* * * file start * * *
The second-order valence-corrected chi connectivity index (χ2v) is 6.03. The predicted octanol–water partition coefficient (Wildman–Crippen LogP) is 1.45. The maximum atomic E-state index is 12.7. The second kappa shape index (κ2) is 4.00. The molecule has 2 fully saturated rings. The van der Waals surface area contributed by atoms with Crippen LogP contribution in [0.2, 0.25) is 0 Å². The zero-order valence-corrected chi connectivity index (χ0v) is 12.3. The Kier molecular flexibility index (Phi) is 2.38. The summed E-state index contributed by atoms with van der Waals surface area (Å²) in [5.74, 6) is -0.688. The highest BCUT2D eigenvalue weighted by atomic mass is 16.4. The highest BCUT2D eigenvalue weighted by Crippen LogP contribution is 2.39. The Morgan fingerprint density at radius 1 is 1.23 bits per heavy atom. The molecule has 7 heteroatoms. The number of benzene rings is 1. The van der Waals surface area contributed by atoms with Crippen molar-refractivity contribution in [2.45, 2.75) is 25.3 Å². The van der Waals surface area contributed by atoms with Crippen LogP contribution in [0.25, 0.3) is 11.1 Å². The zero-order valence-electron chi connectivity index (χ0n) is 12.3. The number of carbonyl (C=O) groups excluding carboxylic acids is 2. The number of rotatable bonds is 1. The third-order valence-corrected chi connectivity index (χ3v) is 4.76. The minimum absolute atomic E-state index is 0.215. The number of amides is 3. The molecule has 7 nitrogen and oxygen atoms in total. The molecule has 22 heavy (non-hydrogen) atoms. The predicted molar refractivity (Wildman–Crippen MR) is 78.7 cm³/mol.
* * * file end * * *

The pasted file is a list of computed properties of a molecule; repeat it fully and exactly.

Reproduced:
The second-order valence-corrected chi connectivity index (χ2v) is 6.03. The predicted octanol–water partition coefficient (Wildman–Crippen LogP) is 1.45. The maximum atomic E-state index is 12.7. The second kappa shape index (κ2) is 4.00. The molecule has 2 fully saturated rings. The van der Waals surface area contributed by atoms with Crippen LogP contribution in [0.2, 0.25) is 0 Å². The zero-order valence-corrected chi connectivity index (χ0v) is 12.3. The Kier molecular flexibility index (Phi) is 2.38. The summed E-state index contributed by atoms with van der Waals surface area (Å²) in [5.74, 6) is -0.688. The highest BCUT2D eigenvalue weighted by atomic mass is 16.4. The highest BCUT2D eigenvalue weighted by Crippen LogP contribution is 2.39. The Morgan fingerprint density at radius 1 is 1.23 bits per heavy atom. The molecule has 7 heteroatoms. The number of benzene rings is 1. The van der Waals surface area contributed by atoms with Crippen molar-refractivity contribution in [2.45, 2.75) is 25.3 Å². The van der Waals surface area contributed by atoms with Crippen LogP contribution in [0.25, 0.3) is 11.1 Å². The zero-order valence-electron chi connectivity index (χ0n) is 12.3. The number of carbonyl (C=O) groups excluding carboxylic acids is 2. The number of rotatable bonds is 1. The third-order valence-corrected chi connectivity index (χ3v) is 4.76. The minimum absolute atomic E-state index is 0.215. The number of amides is 3. The molecule has 7 nitrogen and oxygen atoms in total. The molecule has 22 heavy (non-hydrogen) atoms. The predicted molar refractivity (Wildman–Crippen MR) is 78.7 cm³/mol.